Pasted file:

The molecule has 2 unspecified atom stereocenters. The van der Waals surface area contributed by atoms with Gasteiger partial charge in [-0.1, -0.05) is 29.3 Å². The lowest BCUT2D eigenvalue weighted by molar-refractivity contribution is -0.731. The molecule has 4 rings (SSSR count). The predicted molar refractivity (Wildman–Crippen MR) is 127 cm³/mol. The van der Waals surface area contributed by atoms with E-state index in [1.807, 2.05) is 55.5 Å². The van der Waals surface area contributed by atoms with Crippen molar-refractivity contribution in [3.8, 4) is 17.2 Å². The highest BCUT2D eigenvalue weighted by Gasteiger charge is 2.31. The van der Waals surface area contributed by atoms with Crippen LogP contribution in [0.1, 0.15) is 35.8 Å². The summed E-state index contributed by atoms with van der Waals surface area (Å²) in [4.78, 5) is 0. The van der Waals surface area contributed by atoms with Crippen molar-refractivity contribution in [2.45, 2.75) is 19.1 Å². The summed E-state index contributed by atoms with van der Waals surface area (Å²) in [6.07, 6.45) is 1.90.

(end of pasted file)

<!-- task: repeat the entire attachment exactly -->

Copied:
The molecule has 2 unspecified atom stereocenters. The van der Waals surface area contributed by atoms with Gasteiger partial charge in [-0.1, -0.05) is 29.3 Å². The lowest BCUT2D eigenvalue weighted by molar-refractivity contribution is -0.731. The molecule has 4 rings (SSSR count). The predicted molar refractivity (Wildman–Crippen MR) is 127 cm³/mol. The van der Waals surface area contributed by atoms with E-state index in [1.807, 2.05) is 55.5 Å². The van der Waals surface area contributed by atoms with Crippen molar-refractivity contribution in [3.8, 4) is 17.2 Å². The highest BCUT2D eigenvalue weighted by Gasteiger charge is 2.31. The van der Waals surface area contributed by atoms with Crippen LogP contribution in [0.1, 0.15) is 35.8 Å². The summed E-state index contributed by atoms with van der Waals surface area (Å²) in [4.78, 5) is 0. The van der Waals surface area contributed by atoms with Crippen molar-refractivity contribution in [2.45, 2.75) is 19.1 Å². The summed E-state index contributed by atoms with van der Waals surface area (Å²) in [6.07, 6.45) is 1.90.